We recognize that philosophy does not exist to subjugate theology. On the contrary, the Word of God is the final authority. In the case of open theism, the Bible has a sufficient amount of instances that clearly go against this alternative, such as the many prophecies that show God’s detailed knowledge of the future. However, philosophy allows a wider array of answers to many issues. The tools to refute open theism and other theological misunderstandings are available in reputable philosophy of religion publications.5 Philosophy may supplement biblical evidences with arguments, such as the following, using the idea of God being the most perfect being imaginable:
P1. God is the most perfect being imaginable.
P2. The most perfect being imaginable should be perfect in all perfectmaking attributes.
P3. Full knowledge of the past, present, and future is a perfect-making attribute.
C. Therefore, God has full knowledge of the past, present, and future.
Also, a large portion of heresies are based on weak arguments. When the Christian learns how to evaluate arguments with logical and theological scrutiny, the possibility of being deluded by false teachings becomes less likely.
4. Evangelism and preventing apostasy
Adventists 4 and 5 are a couple. They had been married for 20 years and had left the church. The church they had formerly attended held a series of meetings directed toward nonbelievers, and the church invited me to lecture on the philosophical arguments for the existence of God. That night, Adventists 4 and 5 were in the audience and were blown away by the evidence. One year later, they personally told me that as soon as they got home, they kneeled and delivered their lives back to Christ. Here, too, a philosophical defense bore great fruit for the Lord.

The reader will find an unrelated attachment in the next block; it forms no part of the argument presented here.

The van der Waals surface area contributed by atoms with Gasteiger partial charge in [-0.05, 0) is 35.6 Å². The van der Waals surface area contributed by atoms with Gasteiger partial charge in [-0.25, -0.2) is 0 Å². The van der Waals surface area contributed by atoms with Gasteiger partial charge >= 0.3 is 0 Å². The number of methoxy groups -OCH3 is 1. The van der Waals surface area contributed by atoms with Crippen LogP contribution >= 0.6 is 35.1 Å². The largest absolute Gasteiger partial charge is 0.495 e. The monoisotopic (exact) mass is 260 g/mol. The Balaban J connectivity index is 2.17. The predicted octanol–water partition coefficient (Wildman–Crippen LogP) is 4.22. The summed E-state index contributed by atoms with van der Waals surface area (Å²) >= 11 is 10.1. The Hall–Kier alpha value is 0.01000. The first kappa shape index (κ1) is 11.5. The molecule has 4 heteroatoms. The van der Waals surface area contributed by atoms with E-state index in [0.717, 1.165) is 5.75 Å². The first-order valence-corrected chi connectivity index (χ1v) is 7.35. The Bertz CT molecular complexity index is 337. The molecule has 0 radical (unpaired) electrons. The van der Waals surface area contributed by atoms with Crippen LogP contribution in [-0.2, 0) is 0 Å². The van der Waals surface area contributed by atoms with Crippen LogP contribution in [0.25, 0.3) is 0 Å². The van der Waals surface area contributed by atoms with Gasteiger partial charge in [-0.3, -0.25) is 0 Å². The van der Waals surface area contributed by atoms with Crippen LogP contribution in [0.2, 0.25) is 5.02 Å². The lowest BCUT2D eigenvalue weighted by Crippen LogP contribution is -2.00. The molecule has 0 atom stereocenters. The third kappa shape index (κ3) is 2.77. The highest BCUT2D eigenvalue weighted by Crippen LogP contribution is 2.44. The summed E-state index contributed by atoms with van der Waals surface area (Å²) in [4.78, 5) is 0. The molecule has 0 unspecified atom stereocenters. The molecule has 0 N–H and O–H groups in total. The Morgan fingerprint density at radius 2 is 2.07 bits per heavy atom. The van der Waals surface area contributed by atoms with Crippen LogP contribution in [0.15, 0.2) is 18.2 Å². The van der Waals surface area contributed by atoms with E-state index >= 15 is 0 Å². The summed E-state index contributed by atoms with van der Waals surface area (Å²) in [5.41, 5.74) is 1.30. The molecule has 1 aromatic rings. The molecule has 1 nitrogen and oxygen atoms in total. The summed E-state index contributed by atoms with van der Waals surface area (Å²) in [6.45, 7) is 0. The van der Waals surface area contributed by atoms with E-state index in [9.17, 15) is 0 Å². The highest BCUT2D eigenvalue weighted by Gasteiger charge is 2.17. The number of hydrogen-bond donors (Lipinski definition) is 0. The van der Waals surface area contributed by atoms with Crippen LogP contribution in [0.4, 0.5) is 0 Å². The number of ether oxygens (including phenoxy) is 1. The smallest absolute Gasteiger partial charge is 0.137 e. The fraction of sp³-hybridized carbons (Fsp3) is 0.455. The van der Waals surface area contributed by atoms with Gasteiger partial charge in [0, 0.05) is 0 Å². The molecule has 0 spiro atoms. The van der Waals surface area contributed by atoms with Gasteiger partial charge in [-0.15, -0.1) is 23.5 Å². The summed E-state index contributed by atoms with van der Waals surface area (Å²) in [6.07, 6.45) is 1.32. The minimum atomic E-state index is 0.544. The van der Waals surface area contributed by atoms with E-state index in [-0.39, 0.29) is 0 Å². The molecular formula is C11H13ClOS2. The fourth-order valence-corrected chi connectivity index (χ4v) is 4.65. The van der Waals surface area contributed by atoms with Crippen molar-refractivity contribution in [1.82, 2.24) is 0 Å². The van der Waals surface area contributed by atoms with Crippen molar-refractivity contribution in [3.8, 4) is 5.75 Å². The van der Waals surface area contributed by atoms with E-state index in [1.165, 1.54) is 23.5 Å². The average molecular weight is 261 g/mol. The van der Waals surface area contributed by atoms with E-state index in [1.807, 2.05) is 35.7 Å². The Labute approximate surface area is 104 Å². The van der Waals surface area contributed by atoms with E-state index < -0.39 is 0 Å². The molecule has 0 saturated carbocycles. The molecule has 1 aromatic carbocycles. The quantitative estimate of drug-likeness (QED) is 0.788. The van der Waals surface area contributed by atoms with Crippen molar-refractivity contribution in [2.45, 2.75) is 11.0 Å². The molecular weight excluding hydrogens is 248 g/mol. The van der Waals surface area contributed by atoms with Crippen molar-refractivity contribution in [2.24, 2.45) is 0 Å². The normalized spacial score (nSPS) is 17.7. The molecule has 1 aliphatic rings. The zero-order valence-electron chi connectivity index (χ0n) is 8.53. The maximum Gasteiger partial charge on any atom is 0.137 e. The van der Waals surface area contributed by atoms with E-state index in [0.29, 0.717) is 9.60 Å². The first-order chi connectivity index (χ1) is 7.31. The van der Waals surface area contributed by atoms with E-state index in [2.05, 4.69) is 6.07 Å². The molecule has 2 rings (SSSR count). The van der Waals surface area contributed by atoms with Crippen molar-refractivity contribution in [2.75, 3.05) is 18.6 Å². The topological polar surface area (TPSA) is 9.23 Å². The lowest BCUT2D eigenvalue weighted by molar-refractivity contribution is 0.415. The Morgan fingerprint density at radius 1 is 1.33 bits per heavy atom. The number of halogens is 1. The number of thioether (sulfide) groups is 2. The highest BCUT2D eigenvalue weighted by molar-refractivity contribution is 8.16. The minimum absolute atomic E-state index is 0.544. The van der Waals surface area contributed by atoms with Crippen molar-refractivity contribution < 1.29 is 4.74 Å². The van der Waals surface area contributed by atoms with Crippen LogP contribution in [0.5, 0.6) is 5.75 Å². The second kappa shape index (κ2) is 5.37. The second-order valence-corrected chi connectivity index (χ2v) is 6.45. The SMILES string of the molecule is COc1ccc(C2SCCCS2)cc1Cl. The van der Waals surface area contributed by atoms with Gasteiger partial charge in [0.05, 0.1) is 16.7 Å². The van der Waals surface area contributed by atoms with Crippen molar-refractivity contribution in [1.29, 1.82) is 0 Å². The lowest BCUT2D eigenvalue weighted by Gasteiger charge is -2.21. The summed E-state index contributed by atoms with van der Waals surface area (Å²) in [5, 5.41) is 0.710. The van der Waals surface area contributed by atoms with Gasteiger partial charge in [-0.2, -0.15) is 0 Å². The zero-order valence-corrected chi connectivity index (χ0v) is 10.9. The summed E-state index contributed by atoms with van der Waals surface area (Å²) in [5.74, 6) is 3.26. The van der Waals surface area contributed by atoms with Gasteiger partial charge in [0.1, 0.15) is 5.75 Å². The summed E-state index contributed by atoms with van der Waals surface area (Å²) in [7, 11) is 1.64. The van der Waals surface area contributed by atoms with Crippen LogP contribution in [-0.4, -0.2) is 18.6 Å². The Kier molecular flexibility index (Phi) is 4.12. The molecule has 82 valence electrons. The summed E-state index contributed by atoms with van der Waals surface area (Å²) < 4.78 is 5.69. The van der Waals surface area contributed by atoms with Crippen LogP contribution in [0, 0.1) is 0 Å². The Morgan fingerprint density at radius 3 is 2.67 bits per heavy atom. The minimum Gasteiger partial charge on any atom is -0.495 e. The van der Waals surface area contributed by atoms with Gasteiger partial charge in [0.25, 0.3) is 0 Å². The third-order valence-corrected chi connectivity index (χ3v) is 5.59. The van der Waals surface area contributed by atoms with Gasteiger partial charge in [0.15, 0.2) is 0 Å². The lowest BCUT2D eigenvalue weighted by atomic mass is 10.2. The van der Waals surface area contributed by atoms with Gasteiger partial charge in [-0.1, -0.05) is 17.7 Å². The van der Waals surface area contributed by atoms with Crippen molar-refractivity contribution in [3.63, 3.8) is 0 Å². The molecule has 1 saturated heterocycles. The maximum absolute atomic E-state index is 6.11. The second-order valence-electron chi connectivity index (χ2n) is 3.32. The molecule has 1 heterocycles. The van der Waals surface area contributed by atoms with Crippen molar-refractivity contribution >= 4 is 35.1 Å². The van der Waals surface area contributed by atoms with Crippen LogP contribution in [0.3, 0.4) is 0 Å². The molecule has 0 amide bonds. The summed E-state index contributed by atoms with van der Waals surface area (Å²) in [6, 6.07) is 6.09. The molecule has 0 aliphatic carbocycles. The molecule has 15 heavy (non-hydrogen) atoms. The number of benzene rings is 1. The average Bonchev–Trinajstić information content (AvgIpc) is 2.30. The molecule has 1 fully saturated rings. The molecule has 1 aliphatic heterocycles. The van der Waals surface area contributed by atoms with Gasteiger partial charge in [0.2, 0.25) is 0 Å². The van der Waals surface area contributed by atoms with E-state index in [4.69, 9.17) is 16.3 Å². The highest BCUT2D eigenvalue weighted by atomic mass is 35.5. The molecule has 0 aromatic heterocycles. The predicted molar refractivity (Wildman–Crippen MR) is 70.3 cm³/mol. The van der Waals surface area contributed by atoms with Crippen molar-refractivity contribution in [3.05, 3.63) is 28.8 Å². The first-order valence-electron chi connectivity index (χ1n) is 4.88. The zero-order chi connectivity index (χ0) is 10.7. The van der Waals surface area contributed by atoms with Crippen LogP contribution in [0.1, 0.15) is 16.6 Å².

5. Good reasons for faith
Evidence from the book of Acts suggests that argumentation in favor of the truthfulness of Christianity was the norm, to both Jews and pagans (Acts 17:2, 3, 17; 19:8; 28:23, 24). When dealing with the Jewish public, the apostles referred to the fulfillment of prophecies, the miracles of Jesus, and especially the resurrection of Jesus to give evidence that He was the Messiah (Acts 2:22–32). When speaking to non-Jews who did not believe in the Old Testament, Paul demonstrated the existence of a Creator God through His works in nature (Acts 14:17; Rom. 1:20) and pointed to eyewitnesses of the resurrection as evidence that God had been revealed through Jesus Christ (Acts 17:30, 31; 1 Cor. 15:3–8).
What should we do about those who do not believe that the Bible is the Word of God? Or those who do not even believe in God? In 2011, the Barna group revealed that 36 percent of youth who had left the church said they were not able to ask their most pressing life questions, and 23 percent said they had significant intellectual doubts about their faith.6 Philosophy of religion can help break down some intellectual barriers and open up persons for the reception of the truth.